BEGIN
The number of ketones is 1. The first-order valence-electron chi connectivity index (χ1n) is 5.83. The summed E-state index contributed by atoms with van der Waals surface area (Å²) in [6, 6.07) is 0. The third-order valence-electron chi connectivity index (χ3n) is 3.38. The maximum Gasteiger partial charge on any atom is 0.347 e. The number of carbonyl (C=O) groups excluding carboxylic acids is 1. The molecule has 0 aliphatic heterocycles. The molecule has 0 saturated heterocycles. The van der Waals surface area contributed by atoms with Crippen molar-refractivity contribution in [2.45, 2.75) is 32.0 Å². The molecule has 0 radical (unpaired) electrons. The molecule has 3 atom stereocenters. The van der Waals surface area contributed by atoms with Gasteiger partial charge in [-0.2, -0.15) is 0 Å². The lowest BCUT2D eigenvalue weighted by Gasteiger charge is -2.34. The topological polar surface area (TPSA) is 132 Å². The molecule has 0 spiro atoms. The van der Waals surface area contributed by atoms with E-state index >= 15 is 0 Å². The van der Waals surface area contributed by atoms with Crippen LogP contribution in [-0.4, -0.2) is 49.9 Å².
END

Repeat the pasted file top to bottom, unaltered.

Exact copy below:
The number of ketones is 1. The first-order valence-electron chi connectivity index (χ1n) is 5.83. The summed E-state index contributed by atoms with van der Waals surface area (Å²) in [6, 6.07) is 0. The third-order valence-electron chi connectivity index (χ3n) is 3.38. The maximum Gasteiger partial charge on any atom is 0.347 e. The number of carbonyl (C=O) groups excluding carboxylic acids is 1. The molecule has 0 aliphatic heterocycles. The molecule has 0 saturated heterocycles. The van der Waals surface area contributed by atoms with Crippen molar-refractivity contribution in [2.45, 2.75) is 32.0 Å². The molecule has 0 radical (unpaired) electrons. The molecule has 3 atom stereocenters. The van der Waals surface area contributed by atoms with Gasteiger partial charge in [-0.2, -0.15) is 0 Å². The lowest BCUT2D eigenvalue weighted by Gasteiger charge is -2.34. The topological polar surface area (TPSA) is 132 Å². The molecule has 0 spiro atoms. The van der Waals surface area contributed by atoms with E-state index >= 15 is 0 Å². The van der Waals surface area contributed by atoms with Crippen LogP contribution in [-0.4, -0.2) is 49.9 Å².